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Prog Brain Res. 2007;166:179-91.

Tinnitus in children and associated risk factors.

Author information

1
Department of Otolaryngology of the University of São Paulo Medical School, São Paulo, Brazil. claudia-coelho@uiowa.edu

Abstract

The objective of the study was to estimate the prevalence of tinnitus and explore the risk factors in school-aged children age 5-12 years. For that we asked "Do you hear a noise inside your ears/head?" and required children to be able to describe the sounds perceived and their location. We refer to this as tinnitus sensation. Additionally, we asked "Does it bother or annoy you?" and "In what situations does it bother or annoy you?" to determine if this experience was bothersome. We refer to this as tinnitus annoyance. Associations to demographic and audiological factors were studied. Approximately 37% of children reported tinnitus sensation and 17% reported tinnitus annoyance. Related factors were age, hearing loss, and history of noise exposure, motion sickness and hyperacusis. Estimates of the prevalence of tinnitus clearly depend on how tinnitus is defined. In the present study, participants were asked "Do you hear a noise inside your ears/head?" but we did not make distinctions regarding the duration or character of their tinnitus. Our estimates of tinnitus annoyance were also broad, and did not attempt to quantify the degree of annoyance.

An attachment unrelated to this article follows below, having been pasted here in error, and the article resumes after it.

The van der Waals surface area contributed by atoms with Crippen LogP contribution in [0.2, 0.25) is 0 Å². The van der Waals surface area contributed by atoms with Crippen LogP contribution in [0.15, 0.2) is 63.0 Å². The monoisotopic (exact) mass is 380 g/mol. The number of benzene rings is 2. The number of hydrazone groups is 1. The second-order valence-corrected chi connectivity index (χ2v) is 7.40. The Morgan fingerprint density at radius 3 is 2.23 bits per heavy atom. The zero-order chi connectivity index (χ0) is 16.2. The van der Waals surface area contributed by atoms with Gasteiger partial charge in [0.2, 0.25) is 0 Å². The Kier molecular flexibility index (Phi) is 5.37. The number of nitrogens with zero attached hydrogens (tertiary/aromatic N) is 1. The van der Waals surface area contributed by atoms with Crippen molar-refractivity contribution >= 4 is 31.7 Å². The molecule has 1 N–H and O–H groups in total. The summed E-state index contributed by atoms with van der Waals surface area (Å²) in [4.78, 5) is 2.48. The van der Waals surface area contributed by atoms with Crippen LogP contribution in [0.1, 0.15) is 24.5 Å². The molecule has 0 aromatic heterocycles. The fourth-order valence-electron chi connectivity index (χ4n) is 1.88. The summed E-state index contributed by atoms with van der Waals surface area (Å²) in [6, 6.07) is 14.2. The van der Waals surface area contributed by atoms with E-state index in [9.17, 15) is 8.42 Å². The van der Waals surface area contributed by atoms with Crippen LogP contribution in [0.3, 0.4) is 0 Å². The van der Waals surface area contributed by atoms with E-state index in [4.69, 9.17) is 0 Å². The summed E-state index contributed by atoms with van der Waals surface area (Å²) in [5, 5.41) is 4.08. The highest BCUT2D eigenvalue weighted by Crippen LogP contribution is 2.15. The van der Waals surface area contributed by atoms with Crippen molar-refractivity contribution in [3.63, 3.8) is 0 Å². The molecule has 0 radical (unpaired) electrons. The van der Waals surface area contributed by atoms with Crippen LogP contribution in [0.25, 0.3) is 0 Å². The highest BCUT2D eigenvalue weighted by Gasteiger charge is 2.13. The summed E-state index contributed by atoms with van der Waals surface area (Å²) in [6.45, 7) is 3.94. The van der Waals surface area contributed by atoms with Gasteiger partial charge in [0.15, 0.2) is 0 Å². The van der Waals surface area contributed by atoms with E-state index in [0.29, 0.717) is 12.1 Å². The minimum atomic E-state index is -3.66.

PMID:
17956782
DOI:
10.1016/S0079-6123(07)66016-6
[Indexed for MEDLINE]

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